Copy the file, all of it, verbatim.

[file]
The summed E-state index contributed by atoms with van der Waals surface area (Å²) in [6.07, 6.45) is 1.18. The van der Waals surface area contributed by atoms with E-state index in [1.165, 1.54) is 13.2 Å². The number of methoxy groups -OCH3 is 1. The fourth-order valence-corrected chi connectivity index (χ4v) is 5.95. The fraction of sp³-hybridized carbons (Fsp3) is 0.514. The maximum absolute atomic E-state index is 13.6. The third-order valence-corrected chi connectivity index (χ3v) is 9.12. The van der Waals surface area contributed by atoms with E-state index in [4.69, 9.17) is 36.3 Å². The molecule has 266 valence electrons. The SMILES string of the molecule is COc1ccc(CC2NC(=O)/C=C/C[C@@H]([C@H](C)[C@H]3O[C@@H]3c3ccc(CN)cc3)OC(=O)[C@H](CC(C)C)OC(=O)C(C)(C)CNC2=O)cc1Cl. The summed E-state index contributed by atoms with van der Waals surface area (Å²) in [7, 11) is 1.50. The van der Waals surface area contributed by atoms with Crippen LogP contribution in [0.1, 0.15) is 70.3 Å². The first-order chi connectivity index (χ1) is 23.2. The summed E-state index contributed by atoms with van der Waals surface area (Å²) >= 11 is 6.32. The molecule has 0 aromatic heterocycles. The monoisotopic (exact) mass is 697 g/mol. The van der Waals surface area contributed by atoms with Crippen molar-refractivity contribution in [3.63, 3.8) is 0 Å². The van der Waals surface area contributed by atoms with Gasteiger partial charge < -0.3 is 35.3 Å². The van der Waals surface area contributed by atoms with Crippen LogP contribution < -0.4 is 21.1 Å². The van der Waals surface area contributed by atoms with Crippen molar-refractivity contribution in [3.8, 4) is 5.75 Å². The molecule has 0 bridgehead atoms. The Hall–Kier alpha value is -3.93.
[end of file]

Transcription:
The summed E-state index contributed by atoms with van der Waals surface area (Å²) in [6.07, 6.45) is 1.18. The van der Waals surface area contributed by atoms with E-state index in [1.165, 1.54) is 13.2 Å². The number of methoxy groups -OCH3 is 1. The fourth-order valence-corrected chi connectivity index (χ4v) is 5.95. The fraction of sp³-hybridized carbons (Fsp3) is 0.514. The maximum absolute atomic E-state index is 13.6. The third-order valence-corrected chi connectivity index (χ3v) is 9.12. The van der Waals surface area contributed by atoms with E-state index in [4.69, 9.17) is 36.3 Å². The molecule has 266 valence electrons. The SMILES string of the molecule is COc1ccc(CC2NC(=O)/C=C/C[C@@H]([C@H](C)[C@H]3O[C@@H]3c3ccc(CN)cc3)OC(=O)[C@H](CC(C)C)OC(=O)C(C)(C)CNC2=O)cc1Cl. The summed E-state index contributed by atoms with van der Waals surface area (Å²) in [7, 11) is 1.50. The van der Waals surface area contributed by atoms with Crippen LogP contribution in [0.1, 0.15) is 70.3 Å². The first-order chi connectivity index (χ1) is 23.2. The summed E-state index contributed by atoms with van der Waals surface area (Å²) >= 11 is 6.32. The molecule has 0 aromatic heterocycles. The monoisotopic (exact) mass is 697 g/mol. The van der Waals surface area contributed by atoms with Crippen molar-refractivity contribution in [3.63, 3.8) is 0 Å². The van der Waals surface area contributed by atoms with Gasteiger partial charge < -0.3 is 35.3 Å². The van der Waals surface area contributed by atoms with Crippen LogP contribution < -0.4 is 21.1 Å². The van der Waals surface area contributed by atoms with Crippen molar-refractivity contribution in [3.8, 4) is 5.75 Å². The molecule has 0 bridgehead atoms. The Hall–Kier alpha value is -3.93.